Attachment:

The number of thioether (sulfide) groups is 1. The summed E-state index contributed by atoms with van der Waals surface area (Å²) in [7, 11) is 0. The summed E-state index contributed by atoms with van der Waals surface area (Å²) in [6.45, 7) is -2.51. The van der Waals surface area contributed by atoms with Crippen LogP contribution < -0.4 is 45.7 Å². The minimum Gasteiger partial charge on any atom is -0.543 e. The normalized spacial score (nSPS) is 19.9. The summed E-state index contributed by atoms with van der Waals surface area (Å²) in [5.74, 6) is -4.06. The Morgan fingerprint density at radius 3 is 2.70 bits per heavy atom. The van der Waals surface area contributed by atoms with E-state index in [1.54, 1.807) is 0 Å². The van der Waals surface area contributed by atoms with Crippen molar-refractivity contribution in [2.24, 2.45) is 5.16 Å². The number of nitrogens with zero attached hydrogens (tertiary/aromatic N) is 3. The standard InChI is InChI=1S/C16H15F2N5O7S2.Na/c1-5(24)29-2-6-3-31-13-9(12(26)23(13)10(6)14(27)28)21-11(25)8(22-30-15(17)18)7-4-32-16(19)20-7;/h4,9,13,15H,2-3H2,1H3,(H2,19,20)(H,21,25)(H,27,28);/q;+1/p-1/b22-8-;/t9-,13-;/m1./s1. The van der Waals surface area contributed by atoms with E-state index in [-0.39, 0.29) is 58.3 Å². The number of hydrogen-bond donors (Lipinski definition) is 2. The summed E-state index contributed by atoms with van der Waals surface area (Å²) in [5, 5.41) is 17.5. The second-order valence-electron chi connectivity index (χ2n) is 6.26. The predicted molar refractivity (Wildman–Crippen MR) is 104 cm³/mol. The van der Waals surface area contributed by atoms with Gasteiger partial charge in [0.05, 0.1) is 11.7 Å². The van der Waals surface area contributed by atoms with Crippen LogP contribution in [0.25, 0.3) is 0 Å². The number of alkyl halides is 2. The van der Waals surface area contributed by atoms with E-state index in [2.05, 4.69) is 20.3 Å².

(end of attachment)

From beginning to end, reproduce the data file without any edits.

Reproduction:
The number of thioether (sulfide) groups is 1. The summed E-state index contributed by atoms with van der Waals surface area (Å²) in [7, 11) is 0. The summed E-state index contributed by atoms with van der Waals surface area (Å²) in [6.45, 7) is -2.51. The van der Waals surface area contributed by atoms with Crippen LogP contribution < -0.4 is 45.7 Å². The minimum Gasteiger partial charge on any atom is -0.543 e. The normalized spacial score (nSPS) is 19.9. The summed E-state index contributed by atoms with van der Waals surface area (Å²) in [5.74, 6) is -4.06. The Morgan fingerprint density at radius 3 is 2.70 bits per heavy atom. The van der Waals surface area contributed by atoms with E-state index in [1.54, 1.807) is 0 Å². The van der Waals surface area contributed by atoms with Crippen molar-refractivity contribution in [2.24, 2.45) is 5.16 Å². The number of nitrogens with zero attached hydrogens (tertiary/aromatic N) is 3. The standard InChI is InChI=1S/C16H15F2N5O7S2.Na/c1-5(24)29-2-6-3-31-13-9(12(26)23(13)10(6)14(27)28)21-11(25)8(22-30-15(17)18)7-4-32-16(19)20-7;/h4,9,13,15H,2-3H2,1H3,(H2,19,20)(H,21,25)(H,27,28);/q;+1/p-1/b22-8-;/t9-,13-;/m1./s1. The van der Waals surface area contributed by atoms with E-state index in [-0.39, 0.29) is 58.3 Å². The number of hydrogen-bond donors (Lipinski definition) is 2. The summed E-state index contributed by atoms with van der Waals surface area (Å²) in [5, 5.41) is 17.5. The second-order valence-electron chi connectivity index (χ2n) is 6.26. The predicted molar refractivity (Wildman–Crippen MR) is 104 cm³/mol. The van der Waals surface area contributed by atoms with Gasteiger partial charge in [0.05, 0.1) is 11.7 Å². The van der Waals surface area contributed by atoms with Crippen LogP contribution in [0.25, 0.3) is 0 Å². The number of alkyl halides is 2. The van der Waals surface area contributed by atoms with E-state index in [2.05, 4.69) is 20.3 Å².